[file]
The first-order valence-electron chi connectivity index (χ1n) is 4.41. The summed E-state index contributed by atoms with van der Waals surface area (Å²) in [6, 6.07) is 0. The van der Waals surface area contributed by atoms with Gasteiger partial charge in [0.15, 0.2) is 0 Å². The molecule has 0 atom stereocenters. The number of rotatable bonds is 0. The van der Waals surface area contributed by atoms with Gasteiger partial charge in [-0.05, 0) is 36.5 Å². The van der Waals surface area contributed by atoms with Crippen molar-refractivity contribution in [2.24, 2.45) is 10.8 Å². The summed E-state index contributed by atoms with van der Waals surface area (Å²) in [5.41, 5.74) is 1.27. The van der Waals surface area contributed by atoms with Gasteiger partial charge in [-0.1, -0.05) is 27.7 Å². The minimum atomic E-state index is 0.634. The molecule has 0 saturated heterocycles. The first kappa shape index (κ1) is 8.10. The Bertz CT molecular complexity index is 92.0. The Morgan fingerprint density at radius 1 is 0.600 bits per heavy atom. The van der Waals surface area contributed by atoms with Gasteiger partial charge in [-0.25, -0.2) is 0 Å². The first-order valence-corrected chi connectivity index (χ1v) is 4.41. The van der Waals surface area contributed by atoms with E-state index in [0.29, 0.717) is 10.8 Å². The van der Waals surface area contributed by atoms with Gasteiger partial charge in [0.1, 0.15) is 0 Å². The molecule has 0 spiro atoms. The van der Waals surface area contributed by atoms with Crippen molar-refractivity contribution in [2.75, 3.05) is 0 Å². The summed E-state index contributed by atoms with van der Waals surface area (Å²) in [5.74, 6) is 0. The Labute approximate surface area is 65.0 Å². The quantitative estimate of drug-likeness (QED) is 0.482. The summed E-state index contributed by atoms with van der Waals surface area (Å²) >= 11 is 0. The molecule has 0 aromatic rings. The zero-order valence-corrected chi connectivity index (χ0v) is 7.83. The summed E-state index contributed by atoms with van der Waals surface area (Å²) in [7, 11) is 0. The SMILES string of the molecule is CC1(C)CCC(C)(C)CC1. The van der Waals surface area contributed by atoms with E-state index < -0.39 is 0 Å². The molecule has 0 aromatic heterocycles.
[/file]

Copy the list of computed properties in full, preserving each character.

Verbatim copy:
The first-order valence-electron chi connectivity index (χ1n) is 4.41. The summed E-state index contributed by atoms with van der Waals surface area (Å²) in [6, 6.07) is 0. The van der Waals surface area contributed by atoms with Gasteiger partial charge in [0.15, 0.2) is 0 Å². The molecule has 0 atom stereocenters. The number of rotatable bonds is 0. The van der Waals surface area contributed by atoms with Gasteiger partial charge in [-0.05, 0) is 36.5 Å². The van der Waals surface area contributed by atoms with Crippen molar-refractivity contribution in [2.24, 2.45) is 10.8 Å². The summed E-state index contributed by atoms with van der Waals surface area (Å²) in [5.41, 5.74) is 1.27. The van der Waals surface area contributed by atoms with Gasteiger partial charge in [-0.1, -0.05) is 27.7 Å². The minimum atomic E-state index is 0.634. The molecule has 0 saturated heterocycles. The first kappa shape index (κ1) is 8.10. The Bertz CT molecular complexity index is 92.0. The Morgan fingerprint density at radius 1 is 0.600 bits per heavy atom. The van der Waals surface area contributed by atoms with Gasteiger partial charge in [-0.25, -0.2) is 0 Å². The first-order valence-corrected chi connectivity index (χ1v) is 4.41. The van der Waals surface area contributed by atoms with E-state index in [0.29, 0.717) is 10.8 Å². The van der Waals surface area contributed by atoms with Gasteiger partial charge in [0.1, 0.15) is 0 Å². The molecule has 0 spiro atoms. The van der Waals surface area contributed by atoms with Crippen molar-refractivity contribution in [2.75, 3.05) is 0 Å². The summed E-state index contributed by atoms with van der Waals surface area (Å²) in [5.74, 6) is 0. The Labute approximate surface area is 65.0 Å². The quantitative estimate of drug-likeness (QED) is 0.482. The summed E-state index contributed by atoms with van der Waals surface area (Å²) >= 11 is 0. The molecule has 0 aromatic rings. The zero-order valence-corrected chi connectivity index (χ0v) is 7.83. The summed E-state index contributed by atoms with van der Waals surface area (Å²) in [7, 11) is 0. The SMILES string of the molecule is CC1(C)CCC(C)(C)CC1. The van der Waals surface area contributed by atoms with E-state index < -0.39 is 0 Å². The molecule has 0 aromatic heterocycles.